Saturday, March 3, 2012

Week in review (2/26 to 3/3)

The loss of four Coast Guard crewmen; the death of a Hurlburt officer in Afghanistan; approval of F-35 flights at Eglin Air Force Base; a new UAV center at Camp Shelby; F/A-18s training in Pensacola; and delivery of a satellite built in part at Stennis Space Center were just some of the news items of interest to the Gulf Coast aerospace region during the past week.

Here's the week in review:

The bodies of three crewmembers of a Coast Guard MH-65C helicopter that crashed during the week into Mobile Bay have been recovered. Dead are pilot Lt. Cmdr. Dale Taylor, co-pilot Lt. j.g. Thomas Cameron, rescue swimmer Fernando Jorge and flight mechanic Petty Officer 3rd Class Drew Knight, whose body has yet to be recovered. The helicopter was on a training mission out of the Aviation Training Center in Mobile, Ala. (Post)

- During the week we also learned that one of the two U.S. officers shot in the head at a ministry in Kabul, Afghanistan, was from Hurlburt Field, Fla. It was Lt. Col. John Darin Loftis, with the 866th Air Expeditionary Squadron. The Taliban claimed responsibility and said the killings were in retaliation for the burning of Korans. (Post)

Unmanned systems
Add another piece to the region's unmanned aerial vehicle activities. Camp Shelby, south of Hattiesburg, was selected as the site for a new $48 million regional flight center for the Army National Guard. It was chosen from 19 sites nationwide. The base has been used for tactical UAV training for deploying troops, but now it will have a permanent center. (Post)

- Flight tests are underway for the first developmental multifunction active sensor (MFAS) radar destined for the Navy's MQ-4C Broad Area Maritime Surveillance Unmanned Aircraft System, or BAMS. In addition, the wings and landing gear were installed on the first BAMS, a variant of the Global Hawk, at the company's Palmdale Manufacturing Center. BAMS central fuselage work is done in Moss Point, Miss. (Post)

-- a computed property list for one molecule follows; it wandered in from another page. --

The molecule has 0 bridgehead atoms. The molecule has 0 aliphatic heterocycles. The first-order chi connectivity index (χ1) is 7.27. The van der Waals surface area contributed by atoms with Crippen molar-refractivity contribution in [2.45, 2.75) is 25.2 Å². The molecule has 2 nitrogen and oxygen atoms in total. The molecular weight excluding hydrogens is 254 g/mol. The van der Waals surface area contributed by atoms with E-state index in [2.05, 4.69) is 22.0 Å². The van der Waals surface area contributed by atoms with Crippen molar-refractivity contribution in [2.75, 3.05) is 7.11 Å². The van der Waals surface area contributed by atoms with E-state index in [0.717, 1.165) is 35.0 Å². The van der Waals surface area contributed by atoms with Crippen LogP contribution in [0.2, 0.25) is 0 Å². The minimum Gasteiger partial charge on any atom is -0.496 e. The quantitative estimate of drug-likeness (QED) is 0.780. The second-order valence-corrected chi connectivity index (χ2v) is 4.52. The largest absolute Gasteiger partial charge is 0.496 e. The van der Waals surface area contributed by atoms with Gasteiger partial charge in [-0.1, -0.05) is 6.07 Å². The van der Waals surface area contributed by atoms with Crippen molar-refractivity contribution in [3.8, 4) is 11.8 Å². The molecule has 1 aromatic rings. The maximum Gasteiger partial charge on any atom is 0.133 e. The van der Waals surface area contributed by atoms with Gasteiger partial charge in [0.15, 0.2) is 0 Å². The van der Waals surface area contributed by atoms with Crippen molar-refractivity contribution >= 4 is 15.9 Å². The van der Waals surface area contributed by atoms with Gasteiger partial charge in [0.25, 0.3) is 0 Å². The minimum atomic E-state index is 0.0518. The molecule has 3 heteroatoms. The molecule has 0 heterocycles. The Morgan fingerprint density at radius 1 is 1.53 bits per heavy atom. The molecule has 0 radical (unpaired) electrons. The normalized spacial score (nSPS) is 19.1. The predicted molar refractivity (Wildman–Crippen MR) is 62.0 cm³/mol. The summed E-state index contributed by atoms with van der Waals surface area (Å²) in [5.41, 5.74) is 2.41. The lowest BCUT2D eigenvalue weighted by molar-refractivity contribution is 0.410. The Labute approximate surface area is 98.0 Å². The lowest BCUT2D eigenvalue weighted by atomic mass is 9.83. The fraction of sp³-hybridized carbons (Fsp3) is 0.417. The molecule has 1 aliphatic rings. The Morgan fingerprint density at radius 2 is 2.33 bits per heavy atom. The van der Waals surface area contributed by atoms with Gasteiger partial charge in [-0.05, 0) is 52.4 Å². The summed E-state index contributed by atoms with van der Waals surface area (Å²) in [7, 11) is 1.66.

- Keep your eye on the Fire Scout line of unmanned aerial systems. The Navy's decision to cancel the Medium-Range Maritime Unmanned Aerial System program was bad news for Boeing and Lockheed Martin, which planned to propose the Hummingbird and K-MAX, respectively.

But a third player that was expected to compete for the MRMUAS program, Northrop Grumman, probably isn't too unhappy. That's because the Navy figured the MQ-8C, the larger version of the Fire Scout that uses a Bell 407 airframe, could fill the MRMUAS requirements just fine. (Flight Global, AOL Defense)

The savings are significant: $200 million cut from the FY13 budget and $1.3 billion over the next five years. You could almost see this coming. Back in December in the omnibus spending legislation, Congress set aside $191 million for the Navy to buy 12 C models. And that’s likely just the start. (Previous related post)

Motley Fool took up the issue and pointed out that Northrop Grumman's dominance in the UAV industry just keeps growing and growing (Motley Fool)

F-35As at Eglin Air Force Base, Fla., are cleared to fly by both the Aeronautical Systems Center at Wright-Patterson Air Force Base, Ohio, and the Air Education and Training Command in Texas. It's a crucial step towards the startup of training at Eglin's Joint Strike Fighter training center. In addition to six Air Force variants, Eglin is also home to three F-35B aircraft, the Marine Corps variant. (Post)

Sources tell Air Force Times that the F-35As will begin flight operations Tuesday, weather permitting. The base has two qualified test pilots, Air Force Lt. Col. Eric Smith and Marine Maj. Joseph Bachmann, who will serve as instructors for the rest of the wing's aviators. (Story)

- In another F-35 matter, the Air Force plans to reduce the number of bases where the F-35s will be based. It's a way to reduce the life-cycle cost. The Pentagon plans to reduce the number of operating bases for the F-35A from 40 to the low 30s. (Story)

Other aircraft
F/A-18 Hornets from Carrier Air Wing Seven are temporarily at Naval Air Station Pensacola, Fla., while repairs are made to a landing field at Naval Air Station Oceana, Va. The Hornets will do field carrier landing practice at the Navy's Outlying Field Choctaw in nearby Santa Rosa County through March 10. (Post)

- The Air Force canceled a $355 million contract to Sierra Nevada Corp. of Sparks, Nev., and Brazil's Embraer to build 20 Super Tucano A-29 light support aircraft, citing problems with documentation. Hawker Beechcraft of Wichita, Kansas, filed suit when its AT-6 was kept out of the competition. (Post)

- EADS North America delivered the 200th UH-72A Lakota Light Utility Helicopter to the U.S. Army during a ceremony at the American Eurocopter production facility in Columbus, Miss. It's the first production aircraft to be delivered with the new Security and Support Battalion Mission Equipment Package. (Post)

NASA's Stennis Space Center in Mississippi hosted a breakfast during the week for community leaders from Mississippi and Louisiana. Patrick Scheuermann, director SSC, said the center where rocket engines are tested has a $1 billion impact on the region. The center also hosts activities from other federal and state agencies and commercial companies. The facilities engineering manager for the Rolls-Royce North America Outdoor Test Facility said it was the 125,000-acre acoustical buffer zone surrounding Stennis Space Center that prompted the company to pick South Mississippi to test airliner engines. (Post)